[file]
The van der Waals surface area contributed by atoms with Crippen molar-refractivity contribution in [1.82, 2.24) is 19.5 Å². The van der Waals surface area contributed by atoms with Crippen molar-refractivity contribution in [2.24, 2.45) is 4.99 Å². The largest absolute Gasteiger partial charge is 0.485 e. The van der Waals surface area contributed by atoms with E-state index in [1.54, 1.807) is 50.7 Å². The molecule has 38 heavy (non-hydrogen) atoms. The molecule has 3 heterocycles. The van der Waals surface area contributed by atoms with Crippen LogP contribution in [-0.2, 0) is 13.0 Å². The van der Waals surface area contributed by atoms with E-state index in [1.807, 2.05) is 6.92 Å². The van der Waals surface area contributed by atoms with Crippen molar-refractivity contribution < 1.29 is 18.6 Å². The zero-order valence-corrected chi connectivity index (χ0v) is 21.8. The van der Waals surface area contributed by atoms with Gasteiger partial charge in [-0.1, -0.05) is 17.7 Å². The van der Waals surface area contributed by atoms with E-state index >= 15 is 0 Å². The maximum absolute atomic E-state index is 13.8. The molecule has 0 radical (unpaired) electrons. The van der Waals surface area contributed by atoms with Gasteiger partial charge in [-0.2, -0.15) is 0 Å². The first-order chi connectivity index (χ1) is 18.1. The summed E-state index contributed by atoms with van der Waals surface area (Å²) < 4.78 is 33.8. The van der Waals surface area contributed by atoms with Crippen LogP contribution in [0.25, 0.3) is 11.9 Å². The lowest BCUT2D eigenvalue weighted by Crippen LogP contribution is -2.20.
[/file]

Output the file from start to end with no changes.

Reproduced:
The van der Waals surface area contributed by atoms with Crippen molar-refractivity contribution in [1.82, 2.24) is 19.5 Å². The van der Waals surface area contributed by atoms with Crippen molar-refractivity contribution in [2.24, 2.45) is 4.99 Å². The largest absolute Gasteiger partial charge is 0.485 e. The van der Waals surface area contributed by atoms with E-state index in [1.54, 1.807) is 50.7 Å². The molecule has 38 heavy (non-hydrogen) atoms. The molecule has 3 heterocycles. The van der Waals surface area contributed by atoms with Crippen LogP contribution in [-0.2, 0) is 13.0 Å². The van der Waals surface area contributed by atoms with E-state index in [1.807, 2.05) is 6.92 Å². The van der Waals surface area contributed by atoms with Crippen molar-refractivity contribution < 1.29 is 18.6 Å². The zero-order valence-corrected chi connectivity index (χ0v) is 21.8. The van der Waals surface area contributed by atoms with Gasteiger partial charge in [-0.1, -0.05) is 17.7 Å². The van der Waals surface area contributed by atoms with E-state index >= 15 is 0 Å². The maximum absolute atomic E-state index is 13.8. The molecule has 0 radical (unpaired) electrons. The van der Waals surface area contributed by atoms with Gasteiger partial charge in [-0.2, -0.15) is 0 Å². The first-order chi connectivity index (χ1) is 18.1. The summed E-state index contributed by atoms with van der Waals surface area (Å²) < 4.78 is 33.8. The van der Waals surface area contributed by atoms with Crippen LogP contribution in [0.25, 0.3) is 11.9 Å². The lowest BCUT2D eigenvalue weighted by Crippen LogP contribution is -2.20.